Illinois to Find another Way to Fix Government-employee Pension Crisis
On Friday, the Illinois Supreme Court said that ruling lawmakers have broke the line by coming up with a law that slashed retirement benefits to face a budget deficit. Now, the court has asked the lawmakers to come up with a new way to solve the nation's government-employee pension crisis.
Seven justices have taken the decision. They have stated that the measure signed by former Democratic Gov. Pat Quinn 18 months back does not go with the state constitution, as it would not be able to fulfill pension promises.
Yet again, the state has grapple with a $111 billion deficit. Experts affirmed that the gap is so wide that the state had to keep up to $7 billion in reserve to keep pace. Justice Lloyd Karmeier said harsh words for the General Assembly.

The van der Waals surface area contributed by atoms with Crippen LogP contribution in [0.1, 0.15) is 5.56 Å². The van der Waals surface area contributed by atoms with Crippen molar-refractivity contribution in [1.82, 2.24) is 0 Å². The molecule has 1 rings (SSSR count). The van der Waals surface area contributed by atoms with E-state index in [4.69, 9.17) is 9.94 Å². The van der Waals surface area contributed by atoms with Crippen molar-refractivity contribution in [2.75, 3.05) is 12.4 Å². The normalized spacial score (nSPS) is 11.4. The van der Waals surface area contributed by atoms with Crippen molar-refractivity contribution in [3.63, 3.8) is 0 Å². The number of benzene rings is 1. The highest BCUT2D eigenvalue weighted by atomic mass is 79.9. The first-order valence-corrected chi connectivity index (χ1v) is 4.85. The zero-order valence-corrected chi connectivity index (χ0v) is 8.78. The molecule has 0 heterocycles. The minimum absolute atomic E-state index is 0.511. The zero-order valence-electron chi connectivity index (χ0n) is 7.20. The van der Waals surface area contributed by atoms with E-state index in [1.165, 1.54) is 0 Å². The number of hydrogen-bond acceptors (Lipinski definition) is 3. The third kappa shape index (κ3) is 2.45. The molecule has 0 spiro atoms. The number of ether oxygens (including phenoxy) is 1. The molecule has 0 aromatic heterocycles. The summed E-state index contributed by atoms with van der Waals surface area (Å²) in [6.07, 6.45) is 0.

Karmeier wrote the court's opinion referring the General Assembly, "may find itself in crisis, but it is a crisis which other public pension systems managed to avoid and ... it is a crisis for which the General Assembly itself is largely responsible".
Owing to the Great Recession, many states have faced the same public employee pension crisis, but they have taken steps to solve the problem. However, such was not the case with Illinois. Karmeier added that state lawmakers could have levied additional tax revenue, but they did not take such measures.
Sen. Pat McGuire, D-Joliet affirmed that the General Assembly, Gov. [Bruce] Rauner and members of the pensions plans now have the opportunity to work in union and come up with a pension reform that is fair, sustainable and constitutional. He suggested that the members should take this measure for everyone good in Illinois.
The Supreme Court's ruling is in response to a lawsuit filed by retired employees, state-worker labor unions and others.